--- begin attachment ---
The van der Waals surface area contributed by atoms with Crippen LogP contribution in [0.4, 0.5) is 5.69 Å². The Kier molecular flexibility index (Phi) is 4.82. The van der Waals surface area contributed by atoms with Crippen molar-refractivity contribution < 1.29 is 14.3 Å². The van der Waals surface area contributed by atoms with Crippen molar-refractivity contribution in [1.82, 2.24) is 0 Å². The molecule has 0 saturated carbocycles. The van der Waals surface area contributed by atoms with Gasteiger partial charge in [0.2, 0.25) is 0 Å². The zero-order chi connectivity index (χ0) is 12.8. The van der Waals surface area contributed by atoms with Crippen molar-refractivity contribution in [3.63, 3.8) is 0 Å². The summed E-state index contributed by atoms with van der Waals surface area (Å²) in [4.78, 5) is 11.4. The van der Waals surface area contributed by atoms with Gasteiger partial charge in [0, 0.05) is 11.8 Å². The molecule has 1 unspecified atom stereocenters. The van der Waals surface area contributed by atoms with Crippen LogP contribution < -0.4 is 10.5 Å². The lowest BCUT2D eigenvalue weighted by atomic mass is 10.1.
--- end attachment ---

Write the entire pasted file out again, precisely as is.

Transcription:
The van der Waals surface area contributed by atoms with Crippen LogP contribution in [0.4, 0.5) is 5.69 Å². The Kier molecular flexibility index (Phi) is 4.82. The van der Waals surface area contributed by atoms with Crippen molar-refractivity contribution < 1.29 is 14.3 Å². The van der Waals surface area contributed by atoms with Crippen molar-refractivity contribution in [1.82, 2.24) is 0 Å². The molecule has 0 saturated carbocycles. The van der Waals surface area contributed by atoms with Gasteiger partial charge in [0.2, 0.25) is 0 Å². The zero-order chi connectivity index (χ0) is 12.8. The van der Waals surface area contributed by atoms with Crippen molar-refractivity contribution in [3.63, 3.8) is 0 Å². The summed E-state index contributed by atoms with van der Waals surface area (Å²) in [4.78, 5) is 11.4. The van der Waals surface area contributed by atoms with Gasteiger partial charge in [0, 0.05) is 11.8 Å². The molecule has 1 unspecified atom stereocenters. The van der Waals surface area contributed by atoms with Crippen LogP contribution < -0.4 is 10.5 Å². The lowest BCUT2D eigenvalue weighted by atomic mass is 10.1.